Universal www-Canonicalization via htaccess

[ ~{*}~ ] During my previous rendezvous involving comprehensive canonicalization for WordPress, I offer my personally customized technique for ensuring consistently precise and accurate URL delivery. That particular method targets WordPress exclusively (although the logic could be manipulated for general use), and requires a bit of editing to adapt the code to each particular configuration. In this follow-up tutorial, I present a basic www-canonicalization technique that accomplishes the following:

  • requires or removes the www prefix for all URLs
  • absolutely no editing when requiring the www prefix
  • minimal amount of editing when removing the www prefix
  • minimal amount of code used to execute either technique

I have found this “universal” www-canonicalization technique extremely useful in its simplicity and elegance. Especially when requiring the www prefix, nothing could be easier: simply copy, paste, done — absolutely no hard-coding necessary!

Require the www prefix

To ensure that all URLs of a given domain present with the www prefix, open the domain’s root htaccess file and add the following chunk of code (no editing required!):

# universal www canonicalization via htaccess
# require www prefix for all urls of any domain - no editing required
# http://perishablepress.com/press/2008/04/30/universal-www-canonicalization-via-htaccess/

RewriteEngine On
RewriteBase /
RewriteCond %{HTTP_HOST} !^www\.               [NC]
RewriteCond %{HTTP_HOST} ^([^.]+\.[a-z]{2,6})$ [NC]
RewriteRule ^(.*)$       http://www.%1/$1      [R=301,L]

Again, this htaccess code will ensure that all of your URLs display with the www prefix. The first three lines are comments explaining the purpose of the code. The next two lines initialize Apache’s mod_rewrite module and specify the base path for the operation. Note that you may not need to include the RewriteEngine directive if it has been included previously in the htaccess document. The final three lines of code provide the desired canonical functionality as follows:

RewriteCond %{HTTP_HOST} !^www\. [NC]
This directive is a condition that checks for the presence of the www prefix in the URL. Processing stops here if the URL already contains the www prefix. The [NC] flag renders the string as case-insensitive.
RewriteCond %{HTTP_HOST} ^([^.]+\.[a-z]{2,6})$ [NC]
This directive is a condition that matches the general pattern of a domain name. The regular expression matches any string of valid characters that is followed by a literal dot ( . ) and an alphabetic string containing two to six characters. For example, the common example of a domain name, domain.tld, will be matched by the regex. Likewise, the condition is designed to match any domain name — thus the term “universal” in the title of this post. ;)
RewriteRule ^(.*)$ http://www.%1/$1 [R=301,L]
This directive is where the actual URL rewriting takes place. Whenever both of the previous conditions prove true, the RewriteRule directs Apache to rewrite the URL such that it includes the www prefix. The ^(.*)$ pattern matches any valid character string proceeding the domain name (and top-level domain). Finally, the http://www.%1/$1 serves as the pattern for the rewritten URL. The [R=301,L] flag signals that the change is permanent (i.e., 301), and also that this happens to be the last directive in this sequence of Rewrite rules.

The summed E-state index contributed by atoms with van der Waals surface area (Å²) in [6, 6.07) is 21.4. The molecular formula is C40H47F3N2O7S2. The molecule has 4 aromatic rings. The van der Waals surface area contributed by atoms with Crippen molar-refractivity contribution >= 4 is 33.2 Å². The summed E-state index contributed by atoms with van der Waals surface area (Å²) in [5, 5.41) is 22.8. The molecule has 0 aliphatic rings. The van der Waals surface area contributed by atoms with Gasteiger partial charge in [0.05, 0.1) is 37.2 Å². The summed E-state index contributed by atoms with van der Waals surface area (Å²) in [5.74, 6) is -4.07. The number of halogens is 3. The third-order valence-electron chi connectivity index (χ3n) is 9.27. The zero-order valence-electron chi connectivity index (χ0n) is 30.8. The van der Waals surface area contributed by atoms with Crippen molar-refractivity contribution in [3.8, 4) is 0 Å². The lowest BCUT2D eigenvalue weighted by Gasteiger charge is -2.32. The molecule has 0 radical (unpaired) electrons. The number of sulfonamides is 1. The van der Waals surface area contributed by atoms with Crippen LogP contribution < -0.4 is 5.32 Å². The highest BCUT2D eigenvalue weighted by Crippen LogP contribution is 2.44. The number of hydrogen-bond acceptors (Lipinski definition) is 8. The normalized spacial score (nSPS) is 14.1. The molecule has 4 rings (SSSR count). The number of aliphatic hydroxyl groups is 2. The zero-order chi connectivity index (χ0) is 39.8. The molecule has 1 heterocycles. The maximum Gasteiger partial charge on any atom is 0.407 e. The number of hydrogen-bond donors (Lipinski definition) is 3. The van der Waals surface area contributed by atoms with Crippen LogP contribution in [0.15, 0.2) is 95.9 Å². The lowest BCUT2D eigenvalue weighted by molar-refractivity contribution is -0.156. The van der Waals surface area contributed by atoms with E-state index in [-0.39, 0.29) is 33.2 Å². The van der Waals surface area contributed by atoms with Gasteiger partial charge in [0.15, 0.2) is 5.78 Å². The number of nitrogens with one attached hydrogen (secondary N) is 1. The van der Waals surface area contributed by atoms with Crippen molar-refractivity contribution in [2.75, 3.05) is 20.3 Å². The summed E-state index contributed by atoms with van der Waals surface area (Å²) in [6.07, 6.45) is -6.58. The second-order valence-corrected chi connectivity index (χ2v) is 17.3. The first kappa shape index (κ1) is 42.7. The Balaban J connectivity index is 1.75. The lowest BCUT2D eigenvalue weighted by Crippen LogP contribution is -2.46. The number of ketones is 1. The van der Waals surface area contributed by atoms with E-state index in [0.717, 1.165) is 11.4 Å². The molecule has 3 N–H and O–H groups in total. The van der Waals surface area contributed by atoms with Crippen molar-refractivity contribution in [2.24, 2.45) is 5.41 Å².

Remove the www prefix

To ensure that all URLs of a given domain present without the www prefix, open the domain’s root htaccess file and add the following chunk of code:

# universal www canonicalization via htaccess
# remove www prefix for all urls - replace all domain and tld with yours
# http://perishablepress.com/press/2008/04/30/universal-www-canonicalization-via-htaccess/

RewriteEngine On
RewriteBase /
RewriteCond %{HTTP_HOST} !^domain\.tld$       [NC]
RewriteRule ^(.*)$       http://domain.tld/$1 [R=301,L]

When using this code to remove the www prefix, this technique requires two simple edits: change both instances of “domain” and “tld” to match the target domain name and top-level domain name, respectively. For example, if your domain was located at “sweetdomain.com”, you would edit the code as follows:

RewriteEngine On
RewriteBase /
RewriteCond %{HTTP_HOST} !^sweetdomain\.com$ [NC]
RewriteRule ^(.*)$ http://sweetdomain.com/$1 [R=301,L]

And that’s all there is to it. Again, this code will remove the www prefix from your URLs. Essentially, this works along the same general lines as the previous method, only this time the code matches any URL that doesn’t already exclude the www prefix. For all such matches, the code then rewrites the URL in non-www format.

Ground Control to Major Tom

After uploading either of the methods, remember to test your URLs vigorously. If you haven’t already discovered the immense power of Apache’s mod_rewrite, rest assured that even the slightest error will immediately crash your website and celebrate by serving an unlimited supply of 500-Error hors d'oeuvres to all of your visitors. Or something. The point, again, is to upload and test as many different URL configurations as possible. Nothing should go wrong, but never assume that it won’t! ;)